AMP Flicks GEFI Assets to Macquarie

AMP continues to slim itself, announcing the sale of AMP Capital’s global equities and fixed income (GEFI) business to Macquarie Asset Management (MAM) in a deal worth $185 million.

The binding agreement includes a cash payment of $110 million this financial year and an additional $75 million that could be paid over the first two years, subject to revenue targets.

AMP Capital’s equities business manages around $60 billion internally as well overseeing funds for a number of external institutional and retail clients.

The deal will lift MAM’s global funds under management (FUM) to $720 billion. Much of these FUM are located in the US.

The sale is part of AMP’s strategy to spin off and separately list AMP Capital’s private market business, which includes unlisted assets such as infrastructure and property, under fresh branding following failed talks with US firm Ares.

Acting AMP CEO James Georgeson said the group’s portfolio review conducted last year found AMP’s global equities business had “strong investment capabilities… but needed greater scale and broader distribution reach to compete effectively”.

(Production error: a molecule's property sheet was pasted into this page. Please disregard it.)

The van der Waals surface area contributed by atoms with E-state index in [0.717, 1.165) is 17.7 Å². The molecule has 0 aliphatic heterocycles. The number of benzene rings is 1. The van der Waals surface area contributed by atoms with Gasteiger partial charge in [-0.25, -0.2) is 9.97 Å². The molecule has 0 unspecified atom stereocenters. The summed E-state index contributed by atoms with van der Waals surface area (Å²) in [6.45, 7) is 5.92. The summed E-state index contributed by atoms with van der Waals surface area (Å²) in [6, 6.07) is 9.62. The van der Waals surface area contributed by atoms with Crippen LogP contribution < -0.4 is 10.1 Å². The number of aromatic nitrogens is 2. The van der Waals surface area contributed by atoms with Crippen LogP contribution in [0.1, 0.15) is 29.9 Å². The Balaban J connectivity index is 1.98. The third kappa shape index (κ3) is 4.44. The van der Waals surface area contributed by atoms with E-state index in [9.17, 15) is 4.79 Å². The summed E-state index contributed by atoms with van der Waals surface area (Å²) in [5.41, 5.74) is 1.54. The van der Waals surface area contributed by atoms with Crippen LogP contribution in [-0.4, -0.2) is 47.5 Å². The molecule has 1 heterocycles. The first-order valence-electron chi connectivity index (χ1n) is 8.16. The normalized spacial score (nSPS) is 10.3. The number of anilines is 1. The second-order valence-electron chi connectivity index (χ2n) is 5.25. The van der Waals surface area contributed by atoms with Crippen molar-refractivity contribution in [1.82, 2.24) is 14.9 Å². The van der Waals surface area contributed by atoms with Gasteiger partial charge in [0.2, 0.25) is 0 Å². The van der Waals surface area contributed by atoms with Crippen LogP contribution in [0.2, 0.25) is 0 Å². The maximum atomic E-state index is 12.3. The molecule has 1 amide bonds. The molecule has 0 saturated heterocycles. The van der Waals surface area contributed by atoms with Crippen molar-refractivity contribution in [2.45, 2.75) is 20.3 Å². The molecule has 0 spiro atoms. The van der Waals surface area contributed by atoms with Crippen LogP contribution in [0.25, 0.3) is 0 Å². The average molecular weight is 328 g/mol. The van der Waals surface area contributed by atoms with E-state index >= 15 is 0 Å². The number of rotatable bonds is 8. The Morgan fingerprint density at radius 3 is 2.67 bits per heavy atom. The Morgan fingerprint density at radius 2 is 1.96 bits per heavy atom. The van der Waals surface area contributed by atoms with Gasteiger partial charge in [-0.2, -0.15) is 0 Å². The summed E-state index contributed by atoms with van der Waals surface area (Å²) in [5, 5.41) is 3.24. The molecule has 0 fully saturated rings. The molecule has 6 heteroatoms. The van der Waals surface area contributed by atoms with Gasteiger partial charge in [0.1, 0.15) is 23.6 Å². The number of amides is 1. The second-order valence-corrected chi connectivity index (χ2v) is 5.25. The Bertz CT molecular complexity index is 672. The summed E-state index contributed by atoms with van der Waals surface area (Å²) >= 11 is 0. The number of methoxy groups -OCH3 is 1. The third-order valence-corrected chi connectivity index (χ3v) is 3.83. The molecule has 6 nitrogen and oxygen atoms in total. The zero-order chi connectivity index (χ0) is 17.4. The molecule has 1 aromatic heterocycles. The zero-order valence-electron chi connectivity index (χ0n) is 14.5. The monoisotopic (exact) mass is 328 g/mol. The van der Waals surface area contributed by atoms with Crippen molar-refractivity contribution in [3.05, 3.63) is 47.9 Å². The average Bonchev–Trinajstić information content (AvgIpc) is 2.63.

Post completion, Macquarie expects to acquire assets and teams focused on GEFI’s global clients, as well as new and expanded investment capabilities in Australia and several international markets.

MAM head Ben Way said his team will work closely with AMP to integrate the business.

“It cements Macquarie’s position as the leading investment manager in Australia by [assets under management] and allows us to further diversify our client offering and bring new opportunities to clients joining us from AMP Capital,” Mr Way said.

News of the deal had little impact on the share prices of both companies. AMP shares ended up steady at $1.12 and Macquarie Group shares eased then rose to close 0.4% higher at $157.17.


About Glenn Dyer

Glenn Dyer has been a finance journalist and TV producer for more than 40 years. He has worked at Maxwell Newton Publications, Queensland Newspapers, AAP, The Australian Financial Review, The Nine Network and Crikey.

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